I would say that objective journalism is a deliberate, conscious attempt to not just present two opposing sides but other views as well. To include the first-hand account as well as the views of people who can give a certain amount of depth and context to the topic. It is about narrating in a measured and balanced way while staying away from sensationalism. All of this is highly unlikely and probably not possible to fit into one article. I believe, objective journalism is something you judge over a period of time, over a period of reports.

So objectivity is something one arrives at?

It is something a journalist must strive towards.

How do you think you, as a journalist, have contributed to this discussion on Kashmir?

I think as a television anchor with Kashmir my job has been to try and do two things. One, to interview people across different sections who are knowledgeable and represent interesting answers to a topic, such that my audience has a spread of opinions to choose from. At the same time, I need to organize spaces to help understand and reflect what other people are thinking about the topic. Then I can try and incorporate it all so that,once again, the audience has a chance to hear a variety of different views.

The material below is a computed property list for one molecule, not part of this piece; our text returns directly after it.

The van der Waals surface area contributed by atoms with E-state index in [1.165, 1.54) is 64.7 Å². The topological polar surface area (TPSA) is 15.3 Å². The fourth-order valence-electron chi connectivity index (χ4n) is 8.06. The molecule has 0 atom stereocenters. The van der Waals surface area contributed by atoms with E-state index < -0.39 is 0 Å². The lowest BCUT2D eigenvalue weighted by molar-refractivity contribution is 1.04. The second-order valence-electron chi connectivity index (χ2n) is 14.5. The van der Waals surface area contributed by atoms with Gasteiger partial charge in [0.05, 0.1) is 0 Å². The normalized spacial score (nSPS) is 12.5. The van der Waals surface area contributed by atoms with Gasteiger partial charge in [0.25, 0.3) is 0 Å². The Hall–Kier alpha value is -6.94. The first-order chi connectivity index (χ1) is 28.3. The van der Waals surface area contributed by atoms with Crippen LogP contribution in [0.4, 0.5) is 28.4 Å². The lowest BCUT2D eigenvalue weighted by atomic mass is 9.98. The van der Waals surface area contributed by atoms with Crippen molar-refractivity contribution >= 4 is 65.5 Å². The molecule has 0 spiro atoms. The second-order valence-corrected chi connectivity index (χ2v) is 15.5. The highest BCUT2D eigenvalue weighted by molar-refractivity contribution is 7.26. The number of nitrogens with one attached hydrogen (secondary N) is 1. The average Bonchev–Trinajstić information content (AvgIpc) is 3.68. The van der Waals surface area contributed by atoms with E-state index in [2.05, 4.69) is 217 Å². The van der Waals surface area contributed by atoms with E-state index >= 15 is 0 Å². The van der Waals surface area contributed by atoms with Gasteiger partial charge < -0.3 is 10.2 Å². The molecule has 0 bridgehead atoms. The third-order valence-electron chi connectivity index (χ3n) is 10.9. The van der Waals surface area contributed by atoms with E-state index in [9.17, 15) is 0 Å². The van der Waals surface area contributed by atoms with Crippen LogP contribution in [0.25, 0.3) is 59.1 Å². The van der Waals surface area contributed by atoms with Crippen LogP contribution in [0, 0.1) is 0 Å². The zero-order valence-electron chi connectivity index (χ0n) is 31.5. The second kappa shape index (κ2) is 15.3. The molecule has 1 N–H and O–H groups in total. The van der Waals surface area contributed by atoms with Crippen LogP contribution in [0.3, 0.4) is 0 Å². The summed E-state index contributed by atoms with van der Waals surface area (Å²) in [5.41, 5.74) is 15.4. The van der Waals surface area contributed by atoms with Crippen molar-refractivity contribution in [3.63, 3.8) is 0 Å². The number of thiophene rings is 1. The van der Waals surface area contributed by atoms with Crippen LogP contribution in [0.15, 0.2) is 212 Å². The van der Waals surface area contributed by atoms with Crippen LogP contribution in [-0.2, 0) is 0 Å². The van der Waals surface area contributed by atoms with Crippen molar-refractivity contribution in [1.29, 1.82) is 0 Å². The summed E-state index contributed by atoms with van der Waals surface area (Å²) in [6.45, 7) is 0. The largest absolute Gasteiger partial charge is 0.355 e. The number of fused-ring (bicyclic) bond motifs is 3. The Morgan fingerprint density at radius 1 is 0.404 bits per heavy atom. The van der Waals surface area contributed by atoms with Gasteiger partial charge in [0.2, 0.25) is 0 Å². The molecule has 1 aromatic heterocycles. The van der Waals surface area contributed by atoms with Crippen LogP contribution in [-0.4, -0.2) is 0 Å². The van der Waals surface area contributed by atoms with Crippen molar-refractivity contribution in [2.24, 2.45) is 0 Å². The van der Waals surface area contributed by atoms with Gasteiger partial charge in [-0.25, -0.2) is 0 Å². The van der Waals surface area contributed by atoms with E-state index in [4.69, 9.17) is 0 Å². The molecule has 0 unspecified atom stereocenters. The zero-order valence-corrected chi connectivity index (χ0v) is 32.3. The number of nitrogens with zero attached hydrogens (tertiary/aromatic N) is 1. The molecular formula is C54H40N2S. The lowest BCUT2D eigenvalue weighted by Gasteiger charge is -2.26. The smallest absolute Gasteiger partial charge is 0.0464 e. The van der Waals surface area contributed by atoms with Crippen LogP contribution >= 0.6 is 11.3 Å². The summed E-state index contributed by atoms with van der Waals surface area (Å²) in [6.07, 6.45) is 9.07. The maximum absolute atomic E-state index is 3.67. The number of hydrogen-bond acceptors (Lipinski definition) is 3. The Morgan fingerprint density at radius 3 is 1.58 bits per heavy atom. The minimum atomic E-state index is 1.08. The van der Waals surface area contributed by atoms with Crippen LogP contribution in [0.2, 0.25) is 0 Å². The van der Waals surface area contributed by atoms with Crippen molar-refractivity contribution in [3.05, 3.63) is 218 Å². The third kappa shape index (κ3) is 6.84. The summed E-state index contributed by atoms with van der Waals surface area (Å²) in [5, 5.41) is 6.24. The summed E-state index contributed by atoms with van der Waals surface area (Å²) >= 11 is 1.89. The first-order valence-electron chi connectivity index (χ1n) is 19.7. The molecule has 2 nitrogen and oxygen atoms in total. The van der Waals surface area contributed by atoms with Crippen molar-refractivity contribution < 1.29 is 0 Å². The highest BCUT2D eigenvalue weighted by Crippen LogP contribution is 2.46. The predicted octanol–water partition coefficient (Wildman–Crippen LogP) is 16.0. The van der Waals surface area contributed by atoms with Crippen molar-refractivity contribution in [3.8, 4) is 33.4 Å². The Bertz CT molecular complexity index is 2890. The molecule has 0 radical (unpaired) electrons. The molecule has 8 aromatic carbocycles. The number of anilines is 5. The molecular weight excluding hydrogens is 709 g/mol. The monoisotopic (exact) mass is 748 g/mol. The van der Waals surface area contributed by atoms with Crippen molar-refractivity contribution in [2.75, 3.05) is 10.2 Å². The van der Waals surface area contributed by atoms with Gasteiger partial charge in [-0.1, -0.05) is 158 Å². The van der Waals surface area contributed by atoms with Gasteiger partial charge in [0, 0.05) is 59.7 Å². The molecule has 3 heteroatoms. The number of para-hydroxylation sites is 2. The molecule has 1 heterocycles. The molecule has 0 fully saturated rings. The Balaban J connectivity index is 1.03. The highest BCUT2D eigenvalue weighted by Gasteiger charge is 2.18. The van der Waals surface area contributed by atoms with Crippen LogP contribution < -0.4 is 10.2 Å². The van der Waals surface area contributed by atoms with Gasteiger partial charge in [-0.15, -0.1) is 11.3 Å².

What do you think would happen if Kashmiris began producing their own television news?  Would it threaten national media? 

No, of course not. Why would it be a threat? You have television channels in Telegu, Malayalam, Bengali, Urdu, Assamese.

But isn’t what’s happening in Kashmir far different from what is happening in these States?

That emotion is anyway expressed in Kashmir’s local English press. And there’s also the Urdu press that helps with that.

Kashmiri print has a very different conversation from National media print reports about Kashmir…

Obviously. And Kashmiri TV will mostly have a different discussion too. I don’t see why that should be seen as a threat to someone.

Have you felt the difference in the conversation the Kashmiris are trying to push and the national media is trying to push?